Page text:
Luther fee increases by four percent

Linh Do, Staff Writer

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Luther is increasing the overall fee for the coming 2019-20 academic year by four percent, which will result in a comprehensive fee of $53,830. This growth follows a trend of rising fees. This increase is higher than the 2018-19 academic year, which was 3.5 percent.

Vice President for Finance and Administration Eric Runestad attributes the fee increase to inflation as the living cost, and the scope of the facilities needed to supplement that living cost, increases yearly. According to Runestad, the administration always tries to balance between what Luther wants to deliver and what it costs to deliver it. Luther’s increases are comparable to similar institutions.  Over the last twelve years of increases, Luther has had an average fee increase of 3.5 percent.

Graph courtesy of Eric Runestad
Luther’s comprehensive fee is lower than average for similar schools in the region.

With the fee increase, administration is also conscious of how much financial aid Luther gives out to keep up with the comprehensive fee. Administration is trying to balance the affordability for students with the long-term financial health of the college.

“As we’ve given students the increased amount of aid, it puts up a pressure on this particular increase so that we can afford to continue to give back that kind of aid,” Runestad said. “We work hard and try to be mindful of how hard students are working to afford Luther’s education.”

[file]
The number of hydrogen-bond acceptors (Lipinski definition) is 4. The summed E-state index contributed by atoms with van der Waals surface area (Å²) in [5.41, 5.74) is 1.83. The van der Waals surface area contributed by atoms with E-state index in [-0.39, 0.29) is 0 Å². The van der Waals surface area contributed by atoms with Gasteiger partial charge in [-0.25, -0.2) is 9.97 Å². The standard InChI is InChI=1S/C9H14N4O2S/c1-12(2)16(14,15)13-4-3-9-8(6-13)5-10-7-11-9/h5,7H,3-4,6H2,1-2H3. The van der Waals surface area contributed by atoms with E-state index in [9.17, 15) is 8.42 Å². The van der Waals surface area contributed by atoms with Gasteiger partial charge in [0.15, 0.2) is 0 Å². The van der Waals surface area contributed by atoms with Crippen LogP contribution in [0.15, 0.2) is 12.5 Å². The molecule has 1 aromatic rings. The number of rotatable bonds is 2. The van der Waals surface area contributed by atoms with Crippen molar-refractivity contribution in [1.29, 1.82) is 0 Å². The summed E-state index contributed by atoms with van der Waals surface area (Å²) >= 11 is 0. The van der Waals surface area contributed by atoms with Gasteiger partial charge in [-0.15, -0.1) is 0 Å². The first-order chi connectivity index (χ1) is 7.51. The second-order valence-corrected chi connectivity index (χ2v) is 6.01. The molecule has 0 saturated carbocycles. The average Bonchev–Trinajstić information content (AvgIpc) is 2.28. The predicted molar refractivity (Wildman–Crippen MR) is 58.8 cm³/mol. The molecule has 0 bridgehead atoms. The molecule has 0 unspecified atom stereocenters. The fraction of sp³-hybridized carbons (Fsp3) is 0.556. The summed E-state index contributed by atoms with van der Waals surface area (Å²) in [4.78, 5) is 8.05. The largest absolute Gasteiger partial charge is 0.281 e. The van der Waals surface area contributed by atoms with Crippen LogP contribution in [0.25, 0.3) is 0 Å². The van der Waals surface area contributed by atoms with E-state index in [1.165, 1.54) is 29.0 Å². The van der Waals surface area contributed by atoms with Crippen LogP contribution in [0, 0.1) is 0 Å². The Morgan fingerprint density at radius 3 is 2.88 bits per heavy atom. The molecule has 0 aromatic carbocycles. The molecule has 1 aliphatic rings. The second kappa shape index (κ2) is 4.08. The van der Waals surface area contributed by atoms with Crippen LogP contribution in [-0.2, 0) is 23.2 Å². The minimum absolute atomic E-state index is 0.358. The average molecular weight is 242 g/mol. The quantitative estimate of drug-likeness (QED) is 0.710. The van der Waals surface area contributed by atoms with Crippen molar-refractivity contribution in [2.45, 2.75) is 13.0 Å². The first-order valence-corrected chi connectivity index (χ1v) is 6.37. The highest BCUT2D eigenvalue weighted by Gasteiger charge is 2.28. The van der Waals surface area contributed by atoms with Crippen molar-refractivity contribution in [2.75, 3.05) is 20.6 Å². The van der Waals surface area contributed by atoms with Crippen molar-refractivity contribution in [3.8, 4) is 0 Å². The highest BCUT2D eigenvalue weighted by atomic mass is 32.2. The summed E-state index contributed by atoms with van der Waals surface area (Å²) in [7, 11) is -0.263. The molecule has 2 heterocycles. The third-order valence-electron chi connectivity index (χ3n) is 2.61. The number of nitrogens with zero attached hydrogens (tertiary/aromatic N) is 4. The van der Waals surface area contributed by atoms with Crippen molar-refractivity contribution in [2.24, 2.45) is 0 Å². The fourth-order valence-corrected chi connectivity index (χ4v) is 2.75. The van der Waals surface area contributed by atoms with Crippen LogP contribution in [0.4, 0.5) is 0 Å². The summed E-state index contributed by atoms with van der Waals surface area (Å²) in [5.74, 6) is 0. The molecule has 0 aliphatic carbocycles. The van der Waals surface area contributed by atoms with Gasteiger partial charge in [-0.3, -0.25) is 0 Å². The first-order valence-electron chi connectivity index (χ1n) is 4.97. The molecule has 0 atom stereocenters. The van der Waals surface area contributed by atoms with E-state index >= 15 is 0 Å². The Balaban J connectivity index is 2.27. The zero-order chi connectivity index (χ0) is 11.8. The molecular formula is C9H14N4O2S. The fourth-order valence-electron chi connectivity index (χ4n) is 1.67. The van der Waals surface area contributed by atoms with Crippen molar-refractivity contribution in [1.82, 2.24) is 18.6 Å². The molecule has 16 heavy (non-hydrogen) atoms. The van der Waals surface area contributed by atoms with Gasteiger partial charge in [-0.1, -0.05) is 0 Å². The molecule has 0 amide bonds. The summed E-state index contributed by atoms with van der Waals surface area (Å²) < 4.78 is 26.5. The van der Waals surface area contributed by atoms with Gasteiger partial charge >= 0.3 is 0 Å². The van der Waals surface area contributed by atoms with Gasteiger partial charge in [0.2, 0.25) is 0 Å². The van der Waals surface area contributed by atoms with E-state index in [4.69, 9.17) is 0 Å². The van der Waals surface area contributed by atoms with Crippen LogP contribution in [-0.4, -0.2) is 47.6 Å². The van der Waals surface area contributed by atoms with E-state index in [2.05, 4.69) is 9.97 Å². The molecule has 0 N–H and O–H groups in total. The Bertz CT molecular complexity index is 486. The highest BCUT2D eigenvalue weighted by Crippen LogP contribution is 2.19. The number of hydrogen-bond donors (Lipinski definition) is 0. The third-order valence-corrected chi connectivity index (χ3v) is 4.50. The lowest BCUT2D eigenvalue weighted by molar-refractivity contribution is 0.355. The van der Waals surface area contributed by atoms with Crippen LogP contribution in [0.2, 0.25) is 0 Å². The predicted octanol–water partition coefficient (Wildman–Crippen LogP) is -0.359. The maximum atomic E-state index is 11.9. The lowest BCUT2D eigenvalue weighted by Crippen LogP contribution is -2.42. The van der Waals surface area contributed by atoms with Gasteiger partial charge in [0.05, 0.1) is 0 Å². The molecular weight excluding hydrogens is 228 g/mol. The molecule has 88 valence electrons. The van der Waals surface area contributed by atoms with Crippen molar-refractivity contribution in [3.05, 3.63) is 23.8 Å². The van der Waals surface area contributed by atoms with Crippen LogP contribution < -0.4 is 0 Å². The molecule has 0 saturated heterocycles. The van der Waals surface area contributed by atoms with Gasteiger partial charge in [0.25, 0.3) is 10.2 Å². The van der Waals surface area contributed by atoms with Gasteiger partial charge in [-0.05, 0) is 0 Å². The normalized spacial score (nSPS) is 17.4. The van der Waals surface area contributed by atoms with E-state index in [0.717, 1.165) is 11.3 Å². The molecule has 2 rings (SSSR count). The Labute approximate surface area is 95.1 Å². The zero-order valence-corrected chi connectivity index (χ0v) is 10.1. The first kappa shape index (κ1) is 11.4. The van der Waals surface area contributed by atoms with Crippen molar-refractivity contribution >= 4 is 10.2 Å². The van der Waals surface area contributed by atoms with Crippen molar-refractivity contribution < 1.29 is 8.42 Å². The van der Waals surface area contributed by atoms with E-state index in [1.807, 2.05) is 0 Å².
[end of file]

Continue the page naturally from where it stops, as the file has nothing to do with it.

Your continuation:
As for this larger increase in comprehensive fee, Elayna Kiehne (‘21) is disappointed in not being aware of where her money is going.

“It almost feels like a waste of money because you don’t have that knowledge of where your money is going,” Kiehne said. “It’s just like a blatant statement as opposed to an explanation.”

Both Kiehne and Ember Griebling (’20) wanted an explanation and more transparency in how the college communicates with students. Moreover, both students hope that with the comprehensive fee being increased, the college can provide students with free laundry and more dining dollars (as the price in other dining services on campus besides the cafeteria has also increased but the amount of dining dollars still remains the same).

Meanwhile, Swopnil Shrestha (’21) understands why the college has to increase the fee when he observes how the school has been dealing with budget cuts for various departments including those that Shrestha is involved with like the Digital Multimedia Center where he is working. However, seeing how his friends who are international students, especially those from the United World Colleges, have to pay an extra amount of tax, Swop is concerned about their struggling with the increasing amount of overall fee.

“I see that it’s a problem for a lot of my friends and I think that’s the concern that the administration should address,” Shrestha said.

Shrestha suggests that the administration and CIES (Center for Intercultural Engagement and Student Success) can communicate with the students better to make the process more inclusive by involving more students.

Janice Cordell, the Director of Financial Aid, encourages students who have financial difficulty to come to consult with the Financial Aid Office once they receive their financial aid package. Cordell provides information that for domestic students, the financial aid eligibility is dependent upon their FAFSA (Free Application for Federal Student Aid), and for international students, the financial aid package is already calculated based on the percentage of the increasing comprehensive fee.

“Our mission here is not only to help students be able to come to Luther but our mission is also to help them be able to afford to stay,” Cordell said.

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